Masters of perception

A short letter today. I’m just off to host a quarterly conference call with Tim Price for subscribers of The Price Report. With the tenth anniversary of Lehman Brothers’ bankruptcy just two days away, it’s a time for reflection.

What’s changed, and what is still the same? I’m sure Tim will have much to say.

One the biggest changes I’ve noticed is how aware everybody now is of the power of the internet – investors especially. Companies that straddle network effects have been appreciated by investors very much in the last decade – the FANG stocks being the most common example. But it’s the influence of these companies that has become ever more readily accepted.

In a recent interview, macro investor Raoul Pal pointed to a particular meeting where the method of this influence truly began (emphasis mine):

In a technology driven world, it’s incredibly easy to influence people without them knowing.

Just look at your Amazon feed, your Facebook feed, all of these. Incredibly – and I don’t think anybody understands this – behavioral economics has basically won the world, and nobody realizes it.

Back in the mid-2000s, Jeff Bezos, the two founders of Google, Mark Zuckerberg, and a bunch of others – I can’t remember who else was there – all had a meeting with Daniel Kahneman who’s one of the founders of modern behavioral economics.

And he explained [our] dopamine sensors, and how people are conditioned by environment and not necessarily by reasoning, and how Facebook could use the Like button and emoticons to drive dopamine releases in humans – which they’ll want more of.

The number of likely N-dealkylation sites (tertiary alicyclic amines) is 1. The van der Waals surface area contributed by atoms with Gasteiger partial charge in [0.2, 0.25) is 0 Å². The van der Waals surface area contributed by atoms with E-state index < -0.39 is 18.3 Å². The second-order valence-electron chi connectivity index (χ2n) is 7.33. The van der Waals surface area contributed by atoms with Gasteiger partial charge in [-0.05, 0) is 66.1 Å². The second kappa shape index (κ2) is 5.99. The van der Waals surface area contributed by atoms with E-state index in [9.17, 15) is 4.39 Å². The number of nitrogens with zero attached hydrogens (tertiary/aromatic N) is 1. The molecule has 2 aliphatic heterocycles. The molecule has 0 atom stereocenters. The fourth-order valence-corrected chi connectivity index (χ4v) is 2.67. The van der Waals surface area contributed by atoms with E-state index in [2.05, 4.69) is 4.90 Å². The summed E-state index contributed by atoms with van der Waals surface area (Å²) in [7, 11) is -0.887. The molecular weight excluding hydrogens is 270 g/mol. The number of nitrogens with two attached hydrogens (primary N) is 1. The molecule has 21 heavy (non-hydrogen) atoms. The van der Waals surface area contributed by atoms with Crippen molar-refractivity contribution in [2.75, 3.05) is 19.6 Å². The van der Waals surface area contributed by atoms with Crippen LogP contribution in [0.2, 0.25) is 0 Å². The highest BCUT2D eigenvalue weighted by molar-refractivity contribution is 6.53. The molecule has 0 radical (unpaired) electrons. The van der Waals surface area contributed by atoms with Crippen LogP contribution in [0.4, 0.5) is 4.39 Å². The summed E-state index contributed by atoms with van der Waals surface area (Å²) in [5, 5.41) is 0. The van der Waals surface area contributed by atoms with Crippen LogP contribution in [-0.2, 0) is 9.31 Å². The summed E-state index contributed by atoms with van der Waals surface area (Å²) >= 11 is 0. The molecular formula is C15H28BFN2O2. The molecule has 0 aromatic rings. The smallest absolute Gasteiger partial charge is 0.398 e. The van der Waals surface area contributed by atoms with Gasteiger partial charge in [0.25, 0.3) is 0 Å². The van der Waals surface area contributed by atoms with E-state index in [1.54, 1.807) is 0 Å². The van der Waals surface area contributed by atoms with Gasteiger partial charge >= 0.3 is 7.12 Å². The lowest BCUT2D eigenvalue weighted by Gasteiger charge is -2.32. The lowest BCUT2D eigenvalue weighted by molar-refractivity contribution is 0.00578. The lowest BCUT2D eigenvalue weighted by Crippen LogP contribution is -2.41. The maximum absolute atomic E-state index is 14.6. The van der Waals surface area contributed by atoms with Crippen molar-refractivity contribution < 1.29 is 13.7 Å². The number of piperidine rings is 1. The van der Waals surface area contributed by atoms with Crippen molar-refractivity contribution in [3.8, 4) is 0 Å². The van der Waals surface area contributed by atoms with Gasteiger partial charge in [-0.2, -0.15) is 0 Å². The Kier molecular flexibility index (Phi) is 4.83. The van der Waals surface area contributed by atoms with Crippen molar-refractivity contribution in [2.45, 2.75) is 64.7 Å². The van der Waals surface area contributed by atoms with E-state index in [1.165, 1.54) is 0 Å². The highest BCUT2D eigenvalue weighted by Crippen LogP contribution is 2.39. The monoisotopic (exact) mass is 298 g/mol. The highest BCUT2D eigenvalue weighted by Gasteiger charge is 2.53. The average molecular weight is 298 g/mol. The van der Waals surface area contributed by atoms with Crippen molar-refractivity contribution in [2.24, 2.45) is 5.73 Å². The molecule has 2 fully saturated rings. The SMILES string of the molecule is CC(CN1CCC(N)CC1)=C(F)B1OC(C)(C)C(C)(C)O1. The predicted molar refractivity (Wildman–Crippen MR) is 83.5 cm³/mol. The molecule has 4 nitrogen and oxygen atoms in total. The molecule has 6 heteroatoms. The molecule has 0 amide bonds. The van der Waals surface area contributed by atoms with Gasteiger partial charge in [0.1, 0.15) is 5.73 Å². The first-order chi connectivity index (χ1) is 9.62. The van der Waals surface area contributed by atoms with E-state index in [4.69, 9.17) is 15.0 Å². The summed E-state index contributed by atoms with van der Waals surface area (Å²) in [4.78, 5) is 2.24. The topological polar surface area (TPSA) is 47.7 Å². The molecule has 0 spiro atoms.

Amazon picked it up. They all picked it up, and they used it to extremes…

But then after that, they realized that they could sell that ability to anybody. Firstly to advertisers, and then so anybody else could abuse it. Now we have this open system of these things, and they can be abused. To whatever extent the Russians influenced the election – I’m less interested in that. But anybody can influence anybody.

The meetings he referred to are known as the Edge Master Classes, which took place in Sonoma, a small historic town in California. Jeff Bezos and Elon Musk were also there, as was the founder of Wikipedia, Jimmy Wales. The presentations were on how humans make decisions, and how they can be influenced to behave in different ways – without them knowing it.

Some of the presentations at these meetings were recorded and transcribed, as you can find here, which links to the 2008 meeting page.

A telling conclusion to the day’s presentation was made by a former Microsoft executive:

Humans, it seems, are like drunken poets, who can’t glimpse a screen saver in the corner, or plot some points on graph paper without swooning under the metaphorical load and going off on tangents these stray images inspire.

If we are in fact so malleable, it’s no wonder the companies that use that to their advantage have become so influential. But they’ve drawn the jealousy of government –  and as we’ve explained in the past, this rarely ends well.

All the best,

Boaz Shoshan
Editor, Southbank Investment Research

Category: Economics

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